New York Times: The Bush administration called today for Russia and the countries of Europe to impose their own penalties on Iran over its suspected nuclear arms program if no agreement on sanctions can be reached soon at the United Nations Security Council. The New York Times
By STEVEN R. WEISMAN
WASHINGTON, April 21 The Bush administration called today for Russia and the countries of Europe to impose their own penalties on Iran over its suspected nuclear arms program if no agreement on sanctions can be reached soon at the United Nations Security Council.
“If the Security Council cannot act over a reasonable period of time, then there will be an opportunity for groups of countries to organize themselves together for the purpose of isolating the Iranians diplomatically and economically,” said R. Nicholas Burns, under secretary of state for political affairs and the lead envoy on Iran.
He added that “it’s not beyond the realm of the possible that at some point in the future a group of countries could get together, if the Security Council is not able to act, to take collective economic action collective action on sanction.”
It was not clear that Europeans or the Russians were interested in a sanctions approach without the United Nations Security Council authorizing it, and American and European officials said they still hope the council will move in that direction next month. A European official, speaking on condition of anonymity because he was not authorized to speak on the matter, said several European countries would resist the approach of letting countries proceed without an international consensus.
“If one or more countries break off and impose international sanctions, the Iranians would be thrilled,” he said. “They would just be able to play countries off against each other. Going for sanctions, that would be a wasted exercise.”
Mr. Burns’s comments at a news conference in Washington came after several weeks of what some European and American officials say has been a frustrating period of diplomacy, with both Russia and China resisting the administration’s efforts to get the Security Council to act against Iran.
The under secretary was in Moscow last week to try to get the Russians to go along with quick action at the Security Council. He said that he got agreement on the general need for such action but not on specifics. “We did not agree on the specific tactical way forward,” he said.
Indeed, nearly three years of threats and diplomatic maneuverings, coupled with offers of economic incentives for Iran if it abandons its uranium enrichment activities, have resulted in Iran speeding its program up rather than slowing it down.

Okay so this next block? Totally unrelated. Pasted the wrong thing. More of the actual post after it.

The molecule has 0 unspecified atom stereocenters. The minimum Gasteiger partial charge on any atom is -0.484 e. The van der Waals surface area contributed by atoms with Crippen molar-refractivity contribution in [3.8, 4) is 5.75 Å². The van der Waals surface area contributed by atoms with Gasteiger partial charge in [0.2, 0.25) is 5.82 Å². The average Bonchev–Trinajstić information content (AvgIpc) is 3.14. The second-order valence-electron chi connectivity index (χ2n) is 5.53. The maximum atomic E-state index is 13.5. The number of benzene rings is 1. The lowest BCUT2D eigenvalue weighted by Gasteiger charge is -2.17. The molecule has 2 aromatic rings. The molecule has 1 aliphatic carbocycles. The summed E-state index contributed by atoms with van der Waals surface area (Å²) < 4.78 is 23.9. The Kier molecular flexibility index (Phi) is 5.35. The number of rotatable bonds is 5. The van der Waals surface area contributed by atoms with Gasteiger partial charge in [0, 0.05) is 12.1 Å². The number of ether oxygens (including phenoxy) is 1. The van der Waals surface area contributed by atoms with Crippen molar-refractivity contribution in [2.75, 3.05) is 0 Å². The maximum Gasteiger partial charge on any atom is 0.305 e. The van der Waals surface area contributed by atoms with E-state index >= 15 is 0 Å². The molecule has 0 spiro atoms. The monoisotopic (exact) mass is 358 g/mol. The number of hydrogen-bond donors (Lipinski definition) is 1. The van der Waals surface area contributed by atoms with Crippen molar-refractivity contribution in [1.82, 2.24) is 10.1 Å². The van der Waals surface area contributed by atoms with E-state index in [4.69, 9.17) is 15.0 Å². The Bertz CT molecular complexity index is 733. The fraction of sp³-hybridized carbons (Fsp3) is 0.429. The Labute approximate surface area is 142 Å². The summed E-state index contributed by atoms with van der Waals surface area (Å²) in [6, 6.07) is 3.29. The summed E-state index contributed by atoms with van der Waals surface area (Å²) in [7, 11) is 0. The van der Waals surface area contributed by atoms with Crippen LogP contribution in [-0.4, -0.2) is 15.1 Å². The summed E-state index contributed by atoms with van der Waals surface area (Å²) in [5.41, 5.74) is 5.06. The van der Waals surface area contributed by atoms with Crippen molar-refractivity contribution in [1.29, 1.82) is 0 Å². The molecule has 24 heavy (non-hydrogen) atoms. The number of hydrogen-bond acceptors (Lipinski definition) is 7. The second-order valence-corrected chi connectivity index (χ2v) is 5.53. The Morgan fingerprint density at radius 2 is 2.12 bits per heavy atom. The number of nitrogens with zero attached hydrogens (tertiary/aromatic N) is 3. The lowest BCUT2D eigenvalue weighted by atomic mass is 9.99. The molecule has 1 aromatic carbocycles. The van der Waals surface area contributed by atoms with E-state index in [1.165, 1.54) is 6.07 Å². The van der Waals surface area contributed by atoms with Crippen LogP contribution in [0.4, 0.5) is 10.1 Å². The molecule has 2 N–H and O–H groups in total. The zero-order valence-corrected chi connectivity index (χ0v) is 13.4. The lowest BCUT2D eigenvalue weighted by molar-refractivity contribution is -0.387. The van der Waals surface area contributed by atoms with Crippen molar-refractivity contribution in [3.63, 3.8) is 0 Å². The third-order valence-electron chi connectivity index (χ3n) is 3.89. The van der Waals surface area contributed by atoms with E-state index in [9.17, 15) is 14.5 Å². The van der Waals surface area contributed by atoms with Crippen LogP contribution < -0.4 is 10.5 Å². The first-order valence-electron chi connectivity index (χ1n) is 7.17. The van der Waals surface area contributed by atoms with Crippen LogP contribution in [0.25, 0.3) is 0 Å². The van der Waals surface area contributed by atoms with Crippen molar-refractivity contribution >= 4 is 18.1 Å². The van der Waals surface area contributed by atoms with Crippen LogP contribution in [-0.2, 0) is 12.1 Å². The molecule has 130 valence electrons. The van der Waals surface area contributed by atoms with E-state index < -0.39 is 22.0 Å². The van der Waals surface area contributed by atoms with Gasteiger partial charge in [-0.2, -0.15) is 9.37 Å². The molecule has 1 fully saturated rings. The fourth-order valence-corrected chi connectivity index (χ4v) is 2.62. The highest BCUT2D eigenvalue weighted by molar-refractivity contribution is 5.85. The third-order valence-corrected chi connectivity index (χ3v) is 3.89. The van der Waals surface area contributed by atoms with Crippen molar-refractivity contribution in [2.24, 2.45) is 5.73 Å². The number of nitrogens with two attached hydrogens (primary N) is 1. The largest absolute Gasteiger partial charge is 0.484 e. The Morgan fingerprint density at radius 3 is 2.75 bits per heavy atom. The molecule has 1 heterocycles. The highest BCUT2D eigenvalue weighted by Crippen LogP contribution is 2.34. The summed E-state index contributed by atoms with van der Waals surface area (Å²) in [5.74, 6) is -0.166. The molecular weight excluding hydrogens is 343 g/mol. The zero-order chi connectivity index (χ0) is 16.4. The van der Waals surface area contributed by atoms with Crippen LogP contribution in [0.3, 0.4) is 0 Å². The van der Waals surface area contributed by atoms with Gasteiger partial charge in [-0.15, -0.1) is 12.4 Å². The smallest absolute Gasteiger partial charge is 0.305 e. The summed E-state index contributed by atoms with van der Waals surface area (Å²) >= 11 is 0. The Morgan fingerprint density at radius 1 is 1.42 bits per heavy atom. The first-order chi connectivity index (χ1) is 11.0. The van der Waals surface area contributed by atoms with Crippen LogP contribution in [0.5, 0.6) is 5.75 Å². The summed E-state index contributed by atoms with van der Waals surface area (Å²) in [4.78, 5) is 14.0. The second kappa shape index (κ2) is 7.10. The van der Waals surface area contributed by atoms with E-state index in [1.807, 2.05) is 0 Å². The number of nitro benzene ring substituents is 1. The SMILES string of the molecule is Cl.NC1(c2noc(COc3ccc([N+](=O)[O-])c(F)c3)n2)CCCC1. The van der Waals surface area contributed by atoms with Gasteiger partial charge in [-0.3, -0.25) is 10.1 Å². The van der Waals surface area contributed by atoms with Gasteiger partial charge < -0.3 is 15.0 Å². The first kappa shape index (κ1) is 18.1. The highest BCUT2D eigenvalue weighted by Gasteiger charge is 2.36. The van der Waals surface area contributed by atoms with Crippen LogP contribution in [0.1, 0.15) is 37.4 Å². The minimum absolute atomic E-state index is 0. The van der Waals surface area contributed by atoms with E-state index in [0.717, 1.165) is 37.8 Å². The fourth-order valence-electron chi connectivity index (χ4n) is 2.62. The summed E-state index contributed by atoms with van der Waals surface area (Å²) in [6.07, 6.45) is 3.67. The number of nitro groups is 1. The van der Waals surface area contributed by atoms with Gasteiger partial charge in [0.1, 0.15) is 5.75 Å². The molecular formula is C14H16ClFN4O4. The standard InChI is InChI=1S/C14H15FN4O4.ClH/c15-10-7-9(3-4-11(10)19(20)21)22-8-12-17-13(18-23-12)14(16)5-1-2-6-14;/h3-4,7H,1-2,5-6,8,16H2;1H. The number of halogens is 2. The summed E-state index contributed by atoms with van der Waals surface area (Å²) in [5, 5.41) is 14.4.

“In terms of activities on the ground in Iran, it’s fair to say, I believe, that the Iranians have put both feet on the accelerator,” Robert Joseph, the under secretary of state for arms control and international security, said at the news conference with Mr. Burns.
He cited Iran’s claim that it had 110 tons of uranium hexaflouride, a precursor for nuclear fuel in a civilian reactor but also potentially enough for 10 nuclear weapons. Iran’s additional claim that it had enriched uranium to a level of 3.5 percent means that it is on its way to higher levels for use in weapons.
The Bush administration has sought to organize a widening circle of countries to put pressure on Iran, including the five permanent members of the United Nations Security Council and the so-called Group of Eight nations of leading industrial democracies that will be holding a summit meeting in St. Petersburg in July.
But the price of bringing Russia, China, India and other countries into seeking to stop Iran’s nuclear enrichment program has been going along with their refusal to consider sanctions.
In the last two weeks, American officials say they are pleased that at least economic sanctions are being more widely discussed.
The week before last, Javier Solana, the European Union’s principal foreign affairs envoy, proposed a series of possible economic penalties on Iran that won approval in Washington. They included imposing stricter export controls on high technology shipments to Iran and revocation of visas for any Iranian officials linked to the nuclear program.
In addition, the European list implied a freeze of personal assets for certain Iranian officials and a halt in defense-related contracts for Iran, which some European countries continue to honor.
But another senior European official, also asking not to be identified, said the list did not mean Europe was ready to impose these steps. The official noted that Mr. Solana listed the steps as “options for reflection” without saying they would be implemented. “We haven’t called them options for action,” the official said.
Iran’s economic links with Europe and Russia are enormous, particularly in the energy sector. Iran is one of the world’s leading producers of oil and natural gas, but even American officials say they doubt that any sanctions would include a ban on such imports to the West.
Mr. Burns also acknowledged that Russian officials rebuffed an American request that it half the sale of anti-aircraft missile equipment to Iran. He said that “we hope and trust” that this sale, announced last December, would not go forward.
“It just doesn’t stand to reason that Russia would continue with arms sales, particularly of the type envisioned,” Mr. Burns said. But he said that the United States still had work to do to persuade the Russian government.